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Dublin: 4°C Tuesday 7 December 2021

Father offered to abuse his own daughter on webcam

The child’s mother stayed in contact with the man.

Image: Shutterstock/Piotr Adamowicz

THE DISTRICT COURT in a rural town has made a care order until the age of 18 for a young girl whose father was about to sexually abuse her on a webcam.

The father had been in contact through an internet chat room with a person whom he believed shared his interest in sexual activity with infants, but the person he was conversing with was an undercover police officer in another jurisdiction.

When he told the undercover police officer that his wife was out shopping and that he would abuse his daughter live on webcam the police contacted the Garda Siochana, who arrested him and took the child into care. The child was placed with foster carers under an interim care order, which was opposed by her mother. The father left the country following his arrest and played no part in the proceedings.

The District Court judge, in his reserved written judgment, said the court was satisfied that the child’s mother continued to have contact with her husband, the child’s father, despite her denials when she was giving evidence.

During the hearing, the court heard that the father had first met the child’s mother in the other jurisdiction when she was 13 or 14 years old and he was 26. He had run a business that brought him into contact with young people. The two had then embarked on a sexual relationship when she was 16. She became pregnant when she was 17 and gave birth to the child when she was 18.

The Child and Family Agency testified that they believed the mother had been groomed by the father as a child, was under his influence and therefore could not guarantee the child’s safety if she was returned to her.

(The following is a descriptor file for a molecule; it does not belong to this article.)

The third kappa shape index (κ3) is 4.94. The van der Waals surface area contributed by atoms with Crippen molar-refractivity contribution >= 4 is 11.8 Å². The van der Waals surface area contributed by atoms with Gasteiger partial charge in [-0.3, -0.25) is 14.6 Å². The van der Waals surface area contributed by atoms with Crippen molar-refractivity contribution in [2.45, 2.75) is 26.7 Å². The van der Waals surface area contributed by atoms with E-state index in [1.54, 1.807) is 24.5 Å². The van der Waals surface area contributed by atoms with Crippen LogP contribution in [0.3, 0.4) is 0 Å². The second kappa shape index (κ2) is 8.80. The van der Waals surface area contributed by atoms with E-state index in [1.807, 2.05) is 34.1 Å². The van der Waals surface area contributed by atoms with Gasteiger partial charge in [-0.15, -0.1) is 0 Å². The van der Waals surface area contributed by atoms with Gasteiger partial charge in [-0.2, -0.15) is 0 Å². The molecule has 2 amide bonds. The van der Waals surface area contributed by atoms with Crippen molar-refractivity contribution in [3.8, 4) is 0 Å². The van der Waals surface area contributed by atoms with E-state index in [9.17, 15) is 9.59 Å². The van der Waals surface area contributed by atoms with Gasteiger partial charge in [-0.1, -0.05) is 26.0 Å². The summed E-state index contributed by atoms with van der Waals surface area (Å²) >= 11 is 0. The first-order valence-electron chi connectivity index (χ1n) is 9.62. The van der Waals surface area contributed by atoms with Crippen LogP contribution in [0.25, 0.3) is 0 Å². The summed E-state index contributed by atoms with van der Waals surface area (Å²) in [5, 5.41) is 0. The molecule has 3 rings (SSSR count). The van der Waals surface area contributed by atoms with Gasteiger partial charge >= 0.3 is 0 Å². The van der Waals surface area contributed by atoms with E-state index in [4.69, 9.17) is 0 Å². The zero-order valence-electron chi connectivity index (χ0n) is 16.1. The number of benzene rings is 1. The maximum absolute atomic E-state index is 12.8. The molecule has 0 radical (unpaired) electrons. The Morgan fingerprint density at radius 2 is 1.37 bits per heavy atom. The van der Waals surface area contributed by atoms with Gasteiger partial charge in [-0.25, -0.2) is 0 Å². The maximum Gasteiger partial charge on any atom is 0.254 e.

There were also allegations that the child had already been abused by the father, and that the mother was aware of this and may have participated in the abuse. This was strongly denied by the mother, who said during the trial she accepted that the father was responsible for child pornography on his computer and had possibly abused their child.

It was suggested by a social worker that the mother was reminding the child of the abuse while visiting her.


The judge described it as “a very complex case involving serious matters including allegations of the most serious nature. Some of the evidence heard was most disturbing and upsetting,” he said.

When the judge delivered the lengthy written judgement, he said he was not satisfied to the level of proof necessary that the child had been abused or that the mother was aware of such abuse, if it existed.

However, he was satisfied that the child’s welfare was likely to be avoidably impaired in the future, and that the mother would not be a protective factor as she continued to have contact with the father. He granted a full care order till 18 on this ground.


The case forms part of 30 new cases of child care breaches published today by the Child Care Law Reporting Project (CCLRP).

The project has today published 30 new case reports in the first volume of its 2015 reports on child care proceedings. The reports range from criminal cases to naturalisation cases.

Read: Child found in car with cut on his throat as parents smoked heroin

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